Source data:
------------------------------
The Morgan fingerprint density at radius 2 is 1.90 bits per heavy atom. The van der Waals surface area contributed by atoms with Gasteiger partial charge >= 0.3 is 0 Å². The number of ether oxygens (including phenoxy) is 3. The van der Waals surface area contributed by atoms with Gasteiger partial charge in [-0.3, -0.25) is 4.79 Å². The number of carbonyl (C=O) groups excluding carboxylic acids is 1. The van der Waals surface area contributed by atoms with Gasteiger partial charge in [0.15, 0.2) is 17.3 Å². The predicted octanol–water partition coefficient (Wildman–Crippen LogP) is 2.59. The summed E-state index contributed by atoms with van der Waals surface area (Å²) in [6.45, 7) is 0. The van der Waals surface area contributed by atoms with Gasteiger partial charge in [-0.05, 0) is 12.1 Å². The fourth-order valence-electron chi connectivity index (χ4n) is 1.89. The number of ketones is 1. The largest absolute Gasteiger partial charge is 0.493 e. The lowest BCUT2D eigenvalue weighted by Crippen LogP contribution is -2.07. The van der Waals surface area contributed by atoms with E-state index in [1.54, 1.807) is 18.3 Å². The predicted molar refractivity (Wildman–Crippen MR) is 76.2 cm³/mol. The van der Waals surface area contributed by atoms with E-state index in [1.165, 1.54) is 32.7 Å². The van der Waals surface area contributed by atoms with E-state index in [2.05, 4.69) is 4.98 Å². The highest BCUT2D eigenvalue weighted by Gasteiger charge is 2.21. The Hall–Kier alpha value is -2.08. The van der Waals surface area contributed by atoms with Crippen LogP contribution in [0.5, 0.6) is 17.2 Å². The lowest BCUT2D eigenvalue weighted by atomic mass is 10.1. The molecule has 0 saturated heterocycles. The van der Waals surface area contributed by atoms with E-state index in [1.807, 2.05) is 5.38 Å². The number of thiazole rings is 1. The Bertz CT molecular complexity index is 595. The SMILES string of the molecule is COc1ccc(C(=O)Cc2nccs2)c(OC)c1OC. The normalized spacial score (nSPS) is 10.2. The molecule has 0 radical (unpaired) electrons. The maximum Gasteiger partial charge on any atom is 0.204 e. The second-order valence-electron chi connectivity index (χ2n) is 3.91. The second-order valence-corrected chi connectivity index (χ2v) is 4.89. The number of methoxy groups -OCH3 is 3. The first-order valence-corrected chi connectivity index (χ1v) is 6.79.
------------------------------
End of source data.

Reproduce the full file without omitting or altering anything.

The Morgan fingerprint density at radius 2 is 1.90 bits per heavy atom. The van der Waals surface area contributed by atoms with Gasteiger partial charge >= 0.3 is 0 Å². The number of ether oxygens (including phenoxy) is 3. The van der Waals surface area contributed by atoms with Gasteiger partial charge in [-0.3, -0.25) is 4.79 Å². The number of carbonyl (C=O) groups excluding carboxylic acids is 1. The van der Waals surface area contributed by atoms with Gasteiger partial charge in [0.15, 0.2) is 17.3 Å². The predicted octanol–water partition coefficient (Wildman–Crippen LogP) is 2.59. The summed E-state index contributed by atoms with van der Waals surface area (Å²) in [6.45, 7) is 0. The van der Waals surface area contributed by atoms with Gasteiger partial charge in [-0.05, 0) is 12.1 Å². The fourth-order valence-electron chi connectivity index (χ4n) is 1.89. The number of ketones is 1. The largest absolute Gasteiger partial charge is 0.493 e. The lowest BCUT2D eigenvalue weighted by Crippen LogP contribution is -2.07. The van der Waals surface area contributed by atoms with E-state index in [1.54, 1.807) is 18.3 Å². The predicted molar refractivity (Wildman–Crippen MR) is 76.2 cm³/mol. The van der Waals surface area contributed by atoms with E-state index in [1.165, 1.54) is 32.7 Å². The van der Waals surface area contributed by atoms with E-state index in [2.05, 4.69) is 4.98 Å². The highest BCUT2D eigenvalue weighted by Gasteiger charge is 2.21. The Hall–Kier alpha value is -2.08. The van der Waals surface area contributed by atoms with Crippen LogP contribution in [0.5, 0.6) is 17.2 Å². The lowest BCUT2D eigenvalue weighted by atomic mass is 10.1. The molecule has 0 saturated heterocycles. The van der Waals surface area contributed by atoms with E-state index in [1.807, 2.05) is 5.38 Å². The number of thiazole rings is 1. The Bertz CT molecular complexity index is 595. The SMILES string of the molecule is COc1ccc(C(=O)Cc2nccs2)c(OC)c1OC. The normalized spacial score (nSPS) is 10.2. The molecule has 0 radical (unpaired) electrons. The maximum Gasteiger partial charge on any atom is 0.204 e. The second-order valence-electron chi connectivity index (χ2n) is 3.91. The second-order valence-corrected chi connectivity index (χ2v) is 4.89. The number of methoxy groups -OCH3 is 3. The first-order valence-corrected chi connectivity index (χ1v) is 6.79.